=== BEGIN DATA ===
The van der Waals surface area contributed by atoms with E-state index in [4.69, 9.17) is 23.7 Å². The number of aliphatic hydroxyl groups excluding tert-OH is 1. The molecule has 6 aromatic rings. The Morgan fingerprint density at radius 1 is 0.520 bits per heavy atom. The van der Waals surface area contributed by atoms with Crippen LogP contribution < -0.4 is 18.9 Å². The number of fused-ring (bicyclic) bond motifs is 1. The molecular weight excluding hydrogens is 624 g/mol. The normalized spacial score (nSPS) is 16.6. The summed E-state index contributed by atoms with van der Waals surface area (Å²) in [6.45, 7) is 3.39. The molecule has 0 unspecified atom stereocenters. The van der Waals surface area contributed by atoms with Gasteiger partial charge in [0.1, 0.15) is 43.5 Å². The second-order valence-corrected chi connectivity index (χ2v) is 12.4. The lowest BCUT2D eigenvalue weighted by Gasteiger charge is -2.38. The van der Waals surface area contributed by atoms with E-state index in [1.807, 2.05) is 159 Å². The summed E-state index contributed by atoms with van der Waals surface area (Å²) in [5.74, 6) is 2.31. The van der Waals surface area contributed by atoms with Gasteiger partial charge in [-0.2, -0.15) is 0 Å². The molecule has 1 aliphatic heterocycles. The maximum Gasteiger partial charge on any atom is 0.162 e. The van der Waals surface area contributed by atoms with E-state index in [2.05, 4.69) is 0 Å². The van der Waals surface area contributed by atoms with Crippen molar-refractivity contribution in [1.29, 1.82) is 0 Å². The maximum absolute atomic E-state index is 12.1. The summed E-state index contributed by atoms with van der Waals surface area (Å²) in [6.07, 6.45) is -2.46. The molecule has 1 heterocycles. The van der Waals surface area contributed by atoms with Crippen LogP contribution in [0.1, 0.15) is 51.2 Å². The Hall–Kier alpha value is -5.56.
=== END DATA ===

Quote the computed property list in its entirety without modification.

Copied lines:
The van der Waals surface area contributed by atoms with E-state index in [4.69, 9.17) is 23.7 Å². The number of aliphatic hydroxyl groups excluding tert-OH is 1. The molecule has 6 aromatic rings. The Morgan fingerprint density at radius 1 is 0.520 bits per heavy atom. The van der Waals surface area contributed by atoms with Crippen LogP contribution < -0.4 is 18.9 Å². The number of fused-ring (bicyclic) bond motifs is 1. The molecular weight excluding hydrogens is 624 g/mol. The normalized spacial score (nSPS) is 16.6. The summed E-state index contributed by atoms with van der Waals surface area (Å²) in [6.45, 7) is 3.39. The molecule has 0 unspecified atom stereocenters. The van der Waals surface area contributed by atoms with Gasteiger partial charge in [0.1, 0.15) is 43.5 Å². The second-order valence-corrected chi connectivity index (χ2v) is 12.4. The lowest BCUT2D eigenvalue weighted by Gasteiger charge is -2.38. The van der Waals surface area contributed by atoms with E-state index in [1.807, 2.05) is 159 Å². The summed E-state index contributed by atoms with van der Waals surface area (Å²) in [5.74, 6) is 2.31. The van der Waals surface area contributed by atoms with Gasteiger partial charge in [-0.2, -0.15) is 0 Å². The molecule has 1 aliphatic heterocycles. The maximum Gasteiger partial charge on any atom is 0.162 e. The van der Waals surface area contributed by atoms with E-state index in [2.05, 4.69) is 0 Å². The van der Waals surface area contributed by atoms with Crippen molar-refractivity contribution in [1.29, 1.82) is 0 Å². The maximum absolute atomic E-state index is 12.1. The summed E-state index contributed by atoms with van der Waals surface area (Å²) in [6.07, 6.45) is -2.46. The molecule has 1 heterocycles. The van der Waals surface area contributed by atoms with Crippen LogP contribution in [0.1, 0.15) is 51.2 Å². The Hall–Kier alpha value is -5.56.